[Show abstract][Hide abstract] ABSTRACT: ABO blood groups are known to influence the plasma level of von Willebrand factor (VWF), but little is known about the relationship between ABO and coagulation factor VIII (FVIII). We analyzed the influence of ABO genotypes on VWF antigen, FVIII activity, and their quantitative relationship in 11,673 participants in the Atherosclerosis Risk in Communities (ARIC) study. VWF, FVIII, and FVIII/VWF levels varied significantly among O, A (A1 and A2), B and AB subjects, and the extent of which varied between Americans of European (EA) and African (AA) descent. We validated a strong influence of ABO blood type on VWF levels (15.2%), but also detected a direct ABO influence on FVIII activity (0.6%) and FVIII/VWF ratio (3.8%) after adjustment for VWF. We determined that FVIII activity changed 0.54% for every 1% change in VWF antigen level. This VWF-FVIII relationship differed between subjects with O and B blood types in EA, AA, and in male, but not female subjects. Variations in FVIII activity were primarily detected at low VWF levels. These new quantitative influences on VWF, FVIII and the FVIII/VWF ratio help understand how ABO genotypes differentially influence VWF, FVIII and their ratio, particularly in racial and gender specific manners.
[Show abstract][Hide abstract] ABSTRACT: The synthesis, secretion and clearance of von Willebrand factor (VWF) are regulated by genetic variations in coding and promoter regions of the VWF gene. We have previously identified 19 single nucleotide polymorphisms (SNPs), primarily in introns that are associated with VWF antigen levels in subjects of European descent. In this study, we conducted race by gender analyses to compare the association of VWF SNPs with VWF antigen among 10,434 healthy Americans of European (EA) or African (AA) descent from the Atherosclerosis Risk in Communities (ARIC) study. Among 75 SNPs analyzed, 13 and 10 SNPs were associated with VWF antigen levels in EA male and EA female subjects, respectively. However, only one SNP (RS1063857) was significantly associated with VWF antigen in AA females and none was in AA males. Haplotype analysis of the ARIC samples and studying racial diversities in the VWF gene from the 1000 genomes database suggest a greater degree of variations in the VWF gene in AA subjects as compared to EA subjects. Together, these data suggest potential race and gender divergence in regulating VWF expression by genetic variations.
[Show abstract][Hide abstract] ABSTRACT: Factor VIII (FVIII) functions as a cofactor for factor IXa in the contact coagulation pathway and circulates in a protective complex with von Willebrand factor (VWF). Plasma FVIII activity is strongly influenced by environmental and genetic factors through VWF-dependent and -independent mechanisms. Single nucleotide polymorphisms (SNPs) of the coding and promoter sequence in the FVIII gene have been extensively studied for effects on FVIII synthesis, secretion, and activity, but impacts of non-disease-causing intronic SNPs remain largely unknown. We analyzed FVIII SNPs and FVIII activity in 10,434 healthy Americans of European (EA) or African (AA) descent in the Atherosclerosis Risk in Communities (ARIC) study. Among covariates, age, race, diabetes, and ABO contributed 2.2%, 3.5%, 4%, and 10.7% to FVIII intersubject variation, respectively. Four intronic FVIII SNPs associated with FVIII activity and 8 with FVIII-VWF ratio in a sex- and race-dependent manner. The FVIII haplotypes AT and GCTTTT also associated with FVIII activity. Seven VWF SNPs were associated with FVIII activity in EA subjects, but no FVIII SNPs were associated with VWF Ag. These data demonstrate that intronic SNPs could directly or indirectly influence intersubject variation of FVIII activity. Further investigation may reveal novel mechanisms of regulating FVIII expression and activity.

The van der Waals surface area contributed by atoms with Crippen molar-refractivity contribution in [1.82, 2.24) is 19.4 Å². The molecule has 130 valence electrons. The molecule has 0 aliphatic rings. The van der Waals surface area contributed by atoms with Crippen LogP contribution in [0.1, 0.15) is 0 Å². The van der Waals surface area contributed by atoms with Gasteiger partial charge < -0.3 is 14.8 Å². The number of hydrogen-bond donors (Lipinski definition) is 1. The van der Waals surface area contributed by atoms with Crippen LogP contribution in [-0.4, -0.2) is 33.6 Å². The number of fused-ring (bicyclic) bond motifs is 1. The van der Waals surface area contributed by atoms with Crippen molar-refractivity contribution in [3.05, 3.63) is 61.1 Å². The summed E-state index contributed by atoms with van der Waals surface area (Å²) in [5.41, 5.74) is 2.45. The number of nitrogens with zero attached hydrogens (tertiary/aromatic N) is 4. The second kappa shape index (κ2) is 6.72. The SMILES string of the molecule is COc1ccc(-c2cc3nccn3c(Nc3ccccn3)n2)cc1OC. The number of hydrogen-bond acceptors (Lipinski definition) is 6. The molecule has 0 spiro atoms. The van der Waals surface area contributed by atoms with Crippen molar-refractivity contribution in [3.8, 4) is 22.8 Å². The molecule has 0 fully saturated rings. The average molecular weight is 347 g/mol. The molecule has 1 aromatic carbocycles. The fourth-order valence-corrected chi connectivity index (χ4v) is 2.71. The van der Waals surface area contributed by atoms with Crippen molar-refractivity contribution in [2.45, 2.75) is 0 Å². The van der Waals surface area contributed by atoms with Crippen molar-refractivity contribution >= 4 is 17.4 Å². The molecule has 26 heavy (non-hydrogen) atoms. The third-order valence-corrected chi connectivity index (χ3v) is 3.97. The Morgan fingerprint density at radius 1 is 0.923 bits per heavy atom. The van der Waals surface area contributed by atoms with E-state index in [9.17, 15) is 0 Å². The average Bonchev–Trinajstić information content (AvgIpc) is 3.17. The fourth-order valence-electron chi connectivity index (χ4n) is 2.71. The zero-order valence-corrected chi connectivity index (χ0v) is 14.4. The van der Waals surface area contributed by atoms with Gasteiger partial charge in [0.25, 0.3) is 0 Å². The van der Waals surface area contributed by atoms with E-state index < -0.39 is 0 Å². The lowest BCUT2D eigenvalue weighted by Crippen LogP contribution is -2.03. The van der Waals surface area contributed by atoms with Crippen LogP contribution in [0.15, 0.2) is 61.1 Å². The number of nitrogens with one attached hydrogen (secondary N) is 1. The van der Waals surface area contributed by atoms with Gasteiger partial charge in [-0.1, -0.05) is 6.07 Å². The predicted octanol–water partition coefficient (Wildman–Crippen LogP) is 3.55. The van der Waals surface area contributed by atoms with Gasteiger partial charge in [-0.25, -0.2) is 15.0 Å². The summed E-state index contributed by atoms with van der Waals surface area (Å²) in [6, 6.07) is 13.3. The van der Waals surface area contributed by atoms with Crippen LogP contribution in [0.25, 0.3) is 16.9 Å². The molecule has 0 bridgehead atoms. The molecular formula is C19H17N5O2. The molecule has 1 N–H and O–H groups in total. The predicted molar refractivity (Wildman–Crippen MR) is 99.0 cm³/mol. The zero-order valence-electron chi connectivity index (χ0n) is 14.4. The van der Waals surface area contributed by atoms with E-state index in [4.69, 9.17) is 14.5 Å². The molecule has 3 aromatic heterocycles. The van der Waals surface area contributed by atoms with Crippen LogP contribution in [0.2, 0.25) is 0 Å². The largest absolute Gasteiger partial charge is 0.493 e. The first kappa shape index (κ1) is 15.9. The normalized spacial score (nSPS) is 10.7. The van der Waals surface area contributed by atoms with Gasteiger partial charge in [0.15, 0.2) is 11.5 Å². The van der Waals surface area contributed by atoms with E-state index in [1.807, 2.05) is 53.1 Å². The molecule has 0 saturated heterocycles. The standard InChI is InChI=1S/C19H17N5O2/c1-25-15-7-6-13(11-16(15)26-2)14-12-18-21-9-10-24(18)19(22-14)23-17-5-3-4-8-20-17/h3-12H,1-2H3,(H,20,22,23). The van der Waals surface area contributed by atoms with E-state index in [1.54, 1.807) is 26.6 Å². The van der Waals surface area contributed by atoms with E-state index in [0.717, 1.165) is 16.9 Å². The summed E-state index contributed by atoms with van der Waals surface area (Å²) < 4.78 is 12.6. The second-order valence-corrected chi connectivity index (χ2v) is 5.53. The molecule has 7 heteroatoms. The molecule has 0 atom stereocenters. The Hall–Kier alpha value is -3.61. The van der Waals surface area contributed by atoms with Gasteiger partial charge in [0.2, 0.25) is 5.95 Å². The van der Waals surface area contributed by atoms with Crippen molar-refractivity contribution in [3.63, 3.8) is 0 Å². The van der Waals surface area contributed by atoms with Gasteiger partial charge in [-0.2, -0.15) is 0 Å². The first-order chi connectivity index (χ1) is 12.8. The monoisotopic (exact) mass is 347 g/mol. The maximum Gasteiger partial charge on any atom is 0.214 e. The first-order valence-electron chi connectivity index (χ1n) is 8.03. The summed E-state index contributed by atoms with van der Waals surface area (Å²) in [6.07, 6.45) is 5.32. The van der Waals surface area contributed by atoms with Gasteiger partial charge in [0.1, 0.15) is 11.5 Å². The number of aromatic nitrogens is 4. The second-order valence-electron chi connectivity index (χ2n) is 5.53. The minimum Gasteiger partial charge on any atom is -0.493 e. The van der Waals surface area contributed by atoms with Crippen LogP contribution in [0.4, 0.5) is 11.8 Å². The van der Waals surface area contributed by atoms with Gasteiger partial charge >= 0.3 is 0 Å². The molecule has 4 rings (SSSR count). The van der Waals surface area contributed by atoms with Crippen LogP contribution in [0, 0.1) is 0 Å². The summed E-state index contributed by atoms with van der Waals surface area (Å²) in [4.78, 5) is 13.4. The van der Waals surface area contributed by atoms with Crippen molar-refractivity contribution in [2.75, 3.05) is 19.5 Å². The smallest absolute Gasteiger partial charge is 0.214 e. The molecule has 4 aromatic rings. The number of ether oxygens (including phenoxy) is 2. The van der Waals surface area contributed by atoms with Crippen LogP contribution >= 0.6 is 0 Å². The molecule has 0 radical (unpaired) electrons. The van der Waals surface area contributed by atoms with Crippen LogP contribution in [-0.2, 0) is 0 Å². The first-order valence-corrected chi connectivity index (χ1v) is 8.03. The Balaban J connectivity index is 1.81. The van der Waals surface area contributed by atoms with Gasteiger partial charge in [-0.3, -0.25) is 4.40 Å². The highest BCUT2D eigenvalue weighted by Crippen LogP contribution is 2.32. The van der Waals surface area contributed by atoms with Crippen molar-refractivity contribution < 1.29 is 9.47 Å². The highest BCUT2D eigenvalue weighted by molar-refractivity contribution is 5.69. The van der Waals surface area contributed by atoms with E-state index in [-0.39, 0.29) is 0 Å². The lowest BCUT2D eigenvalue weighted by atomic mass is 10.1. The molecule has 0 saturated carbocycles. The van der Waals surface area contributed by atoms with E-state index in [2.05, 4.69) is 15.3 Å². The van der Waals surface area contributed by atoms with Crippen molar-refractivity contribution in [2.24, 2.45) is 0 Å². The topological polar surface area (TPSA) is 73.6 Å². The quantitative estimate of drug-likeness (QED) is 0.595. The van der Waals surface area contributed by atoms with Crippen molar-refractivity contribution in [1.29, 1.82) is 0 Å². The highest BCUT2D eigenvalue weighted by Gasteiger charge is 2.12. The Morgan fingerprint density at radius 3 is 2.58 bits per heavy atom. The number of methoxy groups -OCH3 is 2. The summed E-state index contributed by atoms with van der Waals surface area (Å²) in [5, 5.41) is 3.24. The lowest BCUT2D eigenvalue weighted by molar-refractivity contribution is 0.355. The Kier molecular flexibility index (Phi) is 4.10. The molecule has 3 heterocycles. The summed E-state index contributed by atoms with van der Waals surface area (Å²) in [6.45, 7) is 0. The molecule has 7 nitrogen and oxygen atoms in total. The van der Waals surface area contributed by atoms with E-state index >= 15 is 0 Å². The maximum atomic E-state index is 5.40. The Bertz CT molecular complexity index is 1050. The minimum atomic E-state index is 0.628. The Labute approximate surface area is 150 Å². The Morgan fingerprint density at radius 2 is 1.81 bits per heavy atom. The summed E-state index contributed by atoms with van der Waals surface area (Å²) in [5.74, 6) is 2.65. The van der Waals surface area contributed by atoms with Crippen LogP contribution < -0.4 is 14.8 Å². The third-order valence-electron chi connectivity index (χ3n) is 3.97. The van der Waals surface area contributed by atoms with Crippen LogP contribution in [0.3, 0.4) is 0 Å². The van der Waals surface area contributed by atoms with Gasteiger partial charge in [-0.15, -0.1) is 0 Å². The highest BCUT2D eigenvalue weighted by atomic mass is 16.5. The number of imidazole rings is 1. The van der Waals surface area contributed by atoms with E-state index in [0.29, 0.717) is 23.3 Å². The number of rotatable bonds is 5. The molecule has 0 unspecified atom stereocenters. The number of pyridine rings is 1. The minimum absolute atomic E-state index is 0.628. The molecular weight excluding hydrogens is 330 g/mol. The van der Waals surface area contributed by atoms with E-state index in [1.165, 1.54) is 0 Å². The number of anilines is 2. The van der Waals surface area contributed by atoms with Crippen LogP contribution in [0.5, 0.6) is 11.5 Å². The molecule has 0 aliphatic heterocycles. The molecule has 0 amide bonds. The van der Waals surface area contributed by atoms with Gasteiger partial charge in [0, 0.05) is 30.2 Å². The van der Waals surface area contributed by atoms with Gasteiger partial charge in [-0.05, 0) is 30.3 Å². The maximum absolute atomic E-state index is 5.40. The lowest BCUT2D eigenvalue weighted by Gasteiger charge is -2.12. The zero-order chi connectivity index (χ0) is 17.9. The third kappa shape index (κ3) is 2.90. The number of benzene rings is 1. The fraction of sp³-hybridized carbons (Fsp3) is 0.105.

[Show abstract][Hide abstract] ABSTRACT: von Willebrand factor (VWF) is an essential component of hemostasis and has been implicated in thrombosis. Multimer size and the amount of circulating VWF are known to impact hemostatic function. We associated 78 VWF single nucleotide polymorphisms (SNPs) and haplotypes constructed from those SNPs with VWF antigen level in 7856 subjects of European descent. Among the nongenomic factors, age and body mass index contributed 4.8% and 1.6% of VWF variation, respectively. The SNP rs514659 (tags O blood type) contributed 15.4% of the variance. Among the VWF SNPs, we identified 18 SNPs that are associated with levels of VWF. The correlative SNPs are either intronic (89%) or silent exonic (11%). Although SNPs examined are distributed throughout the entire VWF gene without apparent cluster, all the positive SNPs are located in a 50-kb region. Exons in this region encode for VWF D2, D', and D3 domains that are known to regulate VWF multimerization and storage. Mutations in the D3 domain are also associated with von Willebrand disease. Fifteen of these 18 correlative SNPs are in 2 distinct haplotype blocks. In summary, we identified a cluster of intronic VWF SNPs that associate with plasma levels of VWF, individually or additively, in a large cohort of healthy subjects.